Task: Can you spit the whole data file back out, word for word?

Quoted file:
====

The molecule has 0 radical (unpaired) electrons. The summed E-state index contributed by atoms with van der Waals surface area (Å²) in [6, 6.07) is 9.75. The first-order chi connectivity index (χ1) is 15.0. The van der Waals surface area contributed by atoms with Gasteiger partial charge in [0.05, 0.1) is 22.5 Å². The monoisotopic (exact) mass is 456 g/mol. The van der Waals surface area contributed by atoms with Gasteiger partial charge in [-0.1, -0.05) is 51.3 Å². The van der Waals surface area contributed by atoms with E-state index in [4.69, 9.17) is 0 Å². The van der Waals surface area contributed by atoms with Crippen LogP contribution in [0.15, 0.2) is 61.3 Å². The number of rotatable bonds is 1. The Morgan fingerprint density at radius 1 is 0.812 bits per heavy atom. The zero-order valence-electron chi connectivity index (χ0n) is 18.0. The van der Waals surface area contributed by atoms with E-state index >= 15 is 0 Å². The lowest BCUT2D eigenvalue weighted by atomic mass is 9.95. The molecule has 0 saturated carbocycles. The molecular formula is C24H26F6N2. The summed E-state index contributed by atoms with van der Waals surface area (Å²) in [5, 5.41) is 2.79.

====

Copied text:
The molecule has 0 radical (unpaired) electrons. The summed E-state index contributed by atoms with van der Waals surface area (Å²) in [6, 6.07) is 9.75. The first-order chi connectivity index (χ1) is 15.0. The van der Waals surface area contributed by atoms with Gasteiger partial charge in [0.05, 0.1) is 22.5 Å². The monoisotopic (exact) mass is 456 g/mol. The van der Waals surface area contributed by atoms with Gasteiger partial charge in [-0.1, -0.05) is 51.3 Å². The van der Waals surface area contributed by atoms with E-state index in [4.69, 9.17) is 0 Å². The van der Waals surface area contributed by atoms with Crippen LogP contribution in [0.15, 0.2) is 61.3 Å². The number of rotatable bonds is 1. The Morgan fingerprint density at radius 1 is 0.812 bits per heavy atom. The zero-order valence-electron chi connectivity index (χ0n) is 18.0. The van der Waals surface area contributed by atoms with E-state index >= 15 is 0 Å². The lowest BCUT2D eigenvalue weighted by atomic mass is 9.95. The molecule has 0 saturated carbocycles. The molecular formula is C24H26F6N2. The summed E-state index contributed by atoms with van der Waals surface area (Å²) in [5, 5.41) is 2.79.